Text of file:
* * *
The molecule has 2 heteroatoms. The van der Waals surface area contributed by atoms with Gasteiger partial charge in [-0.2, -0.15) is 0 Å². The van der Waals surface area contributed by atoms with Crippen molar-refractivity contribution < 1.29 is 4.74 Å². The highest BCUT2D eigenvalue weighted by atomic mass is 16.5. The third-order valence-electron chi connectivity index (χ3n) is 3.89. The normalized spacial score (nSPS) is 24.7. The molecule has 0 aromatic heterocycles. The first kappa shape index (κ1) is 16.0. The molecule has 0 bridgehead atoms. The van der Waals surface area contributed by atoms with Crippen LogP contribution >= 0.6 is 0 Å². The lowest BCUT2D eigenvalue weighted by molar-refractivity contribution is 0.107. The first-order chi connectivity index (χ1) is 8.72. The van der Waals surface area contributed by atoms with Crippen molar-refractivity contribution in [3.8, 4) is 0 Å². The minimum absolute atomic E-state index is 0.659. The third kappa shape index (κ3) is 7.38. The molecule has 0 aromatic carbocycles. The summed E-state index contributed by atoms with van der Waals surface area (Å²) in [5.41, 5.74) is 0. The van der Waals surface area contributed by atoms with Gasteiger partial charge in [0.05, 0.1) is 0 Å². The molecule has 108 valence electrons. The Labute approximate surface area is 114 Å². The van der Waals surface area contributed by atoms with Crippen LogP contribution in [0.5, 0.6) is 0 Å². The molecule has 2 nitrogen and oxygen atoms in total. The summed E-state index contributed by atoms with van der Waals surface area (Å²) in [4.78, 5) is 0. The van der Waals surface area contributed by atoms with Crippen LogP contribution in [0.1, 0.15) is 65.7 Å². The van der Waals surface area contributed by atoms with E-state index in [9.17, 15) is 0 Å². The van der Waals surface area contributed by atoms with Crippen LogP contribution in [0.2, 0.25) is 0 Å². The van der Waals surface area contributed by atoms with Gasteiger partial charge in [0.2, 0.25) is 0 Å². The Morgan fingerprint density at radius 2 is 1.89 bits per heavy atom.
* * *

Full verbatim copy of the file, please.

The molecule has 2 heteroatoms. The van der Waals surface area contributed by atoms with Gasteiger partial charge in [-0.2, -0.15) is 0 Å². The van der Waals surface area contributed by atoms with Crippen molar-refractivity contribution < 1.29 is 4.74 Å². The highest BCUT2D eigenvalue weighted by atomic mass is 16.5. The third-order valence-electron chi connectivity index (χ3n) is 3.89. The normalized spacial score (nSPS) is 24.7. The molecule has 0 aromatic heterocycles. The first kappa shape index (κ1) is 16.0. The molecule has 0 bridgehead atoms. The van der Waals surface area contributed by atoms with Crippen LogP contribution >= 0.6 is 0 Å². The lowest BCUT2D eigenvalue weighted by molar-refractivity contribution is 0.107. The first-order chi connectivity index (χ1) is 8.72. The van der Waals surface area contributed by atoms with Crippen molar-refractivity contribution in [3.8, 4) is 0 Å². The minimum absolute atomic E-state index is 0.659. The third kappa shape index (κ3) is 7.38. The molecule has 0 aromatic carbocycles. The summed E-state index contributed by atoms with van der Waals surface area (Å²) in [5.41, 5.74) is 0. The van der Waals surface area contributed by atoms with Gasteiger partial charge in [0.05, 0.1) is 0 Å². The molecule has 108 valence electrons. The Labute approximate surface area is 114 Å². The van der Waals surface area contributed by atoms with Crippen LogP contribution in [0.5, 0.6) is 0 Å². The molecule has 2 nitrogen and oxygen atoms in total. The summed E-state index contributed by atoms with van der Waals surface area (Å²) in [4.78, 5) is 0. The van der Waals surface area contributed by atoms with Crippen LogP contribution in [0.1, 0.15) is 65.7 Å². The van der Waals surface area contributed by atoms with E-state index in [9.17, 15) is 0 Å². The van der Waals surface area contributed by atoms with Crippen LogP contribution in [0.2, 0.25) is 0 Å². The van der Waals surface area contributed by atoms with Gasteiger partial charge in [0.2, 0.25) is 0 Å². The Morgan fingerprint density at radius 2 is 1.89 bits per heavy atom.